Alice Kessler-Harris’ In Pursuit of Equity’

This paper reviews the book, “In Pursuit of Equity: Women, Men and the Quest for Economic Citizenship in Twentieth Century America” by the social historian Alice Kessler-Harris.

This paper discusses that women’s citizenship is more than political rights and includes how women are treated at work. The paper points out that from the beginning of America, economic success and the right to work has been linked with full participation in the American political process. The paper continues that current law still reflects certain anti-female laboring biases.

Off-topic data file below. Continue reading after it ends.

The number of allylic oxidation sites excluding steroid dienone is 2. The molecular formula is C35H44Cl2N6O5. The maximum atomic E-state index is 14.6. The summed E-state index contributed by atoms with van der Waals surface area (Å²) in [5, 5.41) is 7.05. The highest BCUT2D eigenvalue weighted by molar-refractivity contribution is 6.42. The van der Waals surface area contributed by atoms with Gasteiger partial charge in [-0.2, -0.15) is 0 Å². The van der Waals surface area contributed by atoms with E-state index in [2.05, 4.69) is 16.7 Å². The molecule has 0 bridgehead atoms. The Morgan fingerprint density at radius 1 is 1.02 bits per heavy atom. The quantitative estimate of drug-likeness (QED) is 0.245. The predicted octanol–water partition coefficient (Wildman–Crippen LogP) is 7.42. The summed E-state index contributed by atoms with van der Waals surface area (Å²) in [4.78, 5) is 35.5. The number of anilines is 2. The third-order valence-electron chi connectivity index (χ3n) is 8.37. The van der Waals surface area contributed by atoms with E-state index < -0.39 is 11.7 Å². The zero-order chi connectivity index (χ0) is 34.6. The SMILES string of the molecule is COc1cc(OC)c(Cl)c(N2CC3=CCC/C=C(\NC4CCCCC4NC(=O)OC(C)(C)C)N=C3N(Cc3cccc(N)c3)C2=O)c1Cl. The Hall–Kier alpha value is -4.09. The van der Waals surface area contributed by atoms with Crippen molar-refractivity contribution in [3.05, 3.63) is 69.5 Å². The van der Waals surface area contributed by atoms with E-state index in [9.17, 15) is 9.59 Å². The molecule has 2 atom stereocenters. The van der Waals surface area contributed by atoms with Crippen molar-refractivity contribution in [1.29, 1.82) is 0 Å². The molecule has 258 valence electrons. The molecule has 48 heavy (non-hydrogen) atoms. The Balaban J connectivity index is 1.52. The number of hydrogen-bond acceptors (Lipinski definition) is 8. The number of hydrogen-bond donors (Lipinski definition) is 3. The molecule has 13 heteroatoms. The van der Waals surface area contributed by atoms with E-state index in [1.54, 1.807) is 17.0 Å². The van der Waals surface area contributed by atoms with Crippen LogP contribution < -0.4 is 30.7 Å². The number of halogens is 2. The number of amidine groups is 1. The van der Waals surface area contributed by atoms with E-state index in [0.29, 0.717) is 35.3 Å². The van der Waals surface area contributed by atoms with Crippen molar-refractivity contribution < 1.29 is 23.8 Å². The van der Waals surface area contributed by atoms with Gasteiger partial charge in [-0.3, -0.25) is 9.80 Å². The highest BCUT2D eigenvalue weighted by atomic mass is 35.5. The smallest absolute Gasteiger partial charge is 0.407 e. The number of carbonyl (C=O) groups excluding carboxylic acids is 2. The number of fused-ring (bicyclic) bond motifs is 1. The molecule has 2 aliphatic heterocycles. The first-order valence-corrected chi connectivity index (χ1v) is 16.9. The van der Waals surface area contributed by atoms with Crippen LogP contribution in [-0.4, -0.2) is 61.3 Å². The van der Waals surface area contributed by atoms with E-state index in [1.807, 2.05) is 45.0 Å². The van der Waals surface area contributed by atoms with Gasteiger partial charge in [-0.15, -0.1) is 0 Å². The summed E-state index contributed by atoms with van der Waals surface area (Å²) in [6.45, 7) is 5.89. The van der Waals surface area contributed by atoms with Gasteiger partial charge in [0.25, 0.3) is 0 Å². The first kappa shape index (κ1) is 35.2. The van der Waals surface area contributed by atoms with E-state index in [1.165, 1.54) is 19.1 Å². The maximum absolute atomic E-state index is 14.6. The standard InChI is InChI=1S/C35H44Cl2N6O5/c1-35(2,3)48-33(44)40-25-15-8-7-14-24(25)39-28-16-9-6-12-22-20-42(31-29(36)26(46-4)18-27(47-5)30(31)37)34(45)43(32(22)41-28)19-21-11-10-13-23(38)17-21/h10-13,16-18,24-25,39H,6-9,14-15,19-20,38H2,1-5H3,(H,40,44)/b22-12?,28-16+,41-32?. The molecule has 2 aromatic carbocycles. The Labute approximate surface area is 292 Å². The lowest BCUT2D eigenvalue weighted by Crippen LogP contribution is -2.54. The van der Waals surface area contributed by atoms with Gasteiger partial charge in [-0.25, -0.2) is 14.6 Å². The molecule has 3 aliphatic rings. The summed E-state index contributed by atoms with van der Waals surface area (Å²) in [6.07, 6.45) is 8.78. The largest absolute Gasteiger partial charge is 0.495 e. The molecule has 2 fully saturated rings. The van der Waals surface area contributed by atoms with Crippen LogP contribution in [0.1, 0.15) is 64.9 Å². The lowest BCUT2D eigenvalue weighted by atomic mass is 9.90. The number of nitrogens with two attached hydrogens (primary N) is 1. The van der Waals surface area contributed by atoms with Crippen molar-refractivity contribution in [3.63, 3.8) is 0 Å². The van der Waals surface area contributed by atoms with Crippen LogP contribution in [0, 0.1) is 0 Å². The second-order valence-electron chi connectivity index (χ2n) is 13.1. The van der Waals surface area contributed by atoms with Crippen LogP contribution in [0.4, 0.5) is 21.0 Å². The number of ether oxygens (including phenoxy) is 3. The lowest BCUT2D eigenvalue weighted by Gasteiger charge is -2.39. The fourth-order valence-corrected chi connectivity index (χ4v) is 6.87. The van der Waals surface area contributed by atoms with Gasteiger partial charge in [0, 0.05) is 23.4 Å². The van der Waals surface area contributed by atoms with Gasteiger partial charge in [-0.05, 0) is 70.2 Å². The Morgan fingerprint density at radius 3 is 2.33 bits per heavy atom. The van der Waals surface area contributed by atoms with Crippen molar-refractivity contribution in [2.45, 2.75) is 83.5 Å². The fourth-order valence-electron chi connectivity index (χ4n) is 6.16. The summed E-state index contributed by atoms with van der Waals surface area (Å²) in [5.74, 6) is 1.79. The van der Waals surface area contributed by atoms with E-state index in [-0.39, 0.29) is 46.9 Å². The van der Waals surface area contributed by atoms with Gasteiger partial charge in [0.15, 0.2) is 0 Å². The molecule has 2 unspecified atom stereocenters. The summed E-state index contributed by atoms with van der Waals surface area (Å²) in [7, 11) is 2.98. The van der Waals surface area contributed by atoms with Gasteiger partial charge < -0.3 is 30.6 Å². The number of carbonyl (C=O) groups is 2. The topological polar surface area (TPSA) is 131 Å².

The need for organized, well-paid male work was thus presented as validating a necessary social norm, the ability of a man to be the head of his own household, and to control the purse strings of the home. Male dominion of the family was crucial to the social order of the land, thus making well-paid male labor an economic necessity. This did not mean, of course, that women did not work when necessary. However, even when women did work extremely hard, such labor was viewed as subsidiary to male labor and male economic sustenance of the household.